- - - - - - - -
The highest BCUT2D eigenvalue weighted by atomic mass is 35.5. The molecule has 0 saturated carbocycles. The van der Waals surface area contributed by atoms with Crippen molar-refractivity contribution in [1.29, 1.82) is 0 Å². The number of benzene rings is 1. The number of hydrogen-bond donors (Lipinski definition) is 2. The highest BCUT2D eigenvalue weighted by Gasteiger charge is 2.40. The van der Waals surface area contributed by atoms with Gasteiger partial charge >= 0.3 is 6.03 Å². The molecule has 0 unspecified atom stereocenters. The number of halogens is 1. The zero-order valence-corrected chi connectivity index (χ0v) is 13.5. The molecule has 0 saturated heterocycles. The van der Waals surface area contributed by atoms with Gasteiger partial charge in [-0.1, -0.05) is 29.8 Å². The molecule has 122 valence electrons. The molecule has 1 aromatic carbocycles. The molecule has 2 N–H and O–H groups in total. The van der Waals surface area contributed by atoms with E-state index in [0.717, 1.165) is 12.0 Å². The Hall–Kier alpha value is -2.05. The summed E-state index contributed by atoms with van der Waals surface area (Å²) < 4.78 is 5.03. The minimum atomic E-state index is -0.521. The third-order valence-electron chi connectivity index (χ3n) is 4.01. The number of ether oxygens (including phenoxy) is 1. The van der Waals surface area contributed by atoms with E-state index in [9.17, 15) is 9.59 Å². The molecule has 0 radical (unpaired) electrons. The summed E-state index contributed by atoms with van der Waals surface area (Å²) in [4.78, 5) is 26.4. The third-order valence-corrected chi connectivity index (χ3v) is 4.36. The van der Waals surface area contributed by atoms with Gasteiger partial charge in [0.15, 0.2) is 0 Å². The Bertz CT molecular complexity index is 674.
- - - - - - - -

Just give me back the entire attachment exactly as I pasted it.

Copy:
The highest BCUT2D eigenvalue weighted by atomic mass is 35.5. The molecule has 0 saturated carbocycles. The van der Waals surface area contributed by atoms with Crippen molar-refractivity contribution in [1.29, 1.82) is 0 Å². The number of benzene rings is 1. The number of hydrogen-bond donors (Lipinski definition) is 2. The highest BCUT2D eigenvalue weighted by Gasteiger charge is 2.40. The van der Waals surface area contributed by atoms with Gasteiger partial charge >= 0.3 is 6.03 Å². The molecule has 0 unspecified atom stereocenters. The number of halogens is 1. The zero-order valence-corrected chi connectivity index (χ0v) is 13.5. The molecule has 0 saturated heterocycles. The van der Waals surface area contributed by atoms with Gasteiger partial charge in [-0.1, -0.05) is 29.8 Å². The molecule has 122 valence electrons. The molecule has 1 aromatic carbocycles. The molecule has 2 N–H and O–H groups in total. The van der Waals surface area contributed by atoms with E-state index in [0.717, 1.165) is 12.0 Å². The Hall–Kier alpha value is -2.05. The summed E-state index contributed by atoms with van der Waals surface area (Å²) < 4.78 is 5.03. The minimum atomic E-state index is -0.521. The third-order valence-electron chi connectivity index (χ3n) is 4.01. The number of ether oxygens (including phenoxy) is 1. The van der Waals surface area contributed by atoms with E-state index in [9.17, 15) is 9.59 Å². The molecule has 0 radical (unpaired) electrons. The summed E-state index contributed by atoms with van der Waals surface area (Å²) in [4.78, 5) is 26.4. The third-order valence-corrected chi connectivity index (χ3v) is 4.36. The van der Waals surface area contributed by atoms with Gasteiger partial charge in [0.15, 0.2) is 0 Å². The Bertz CT molecular complexity index is 674.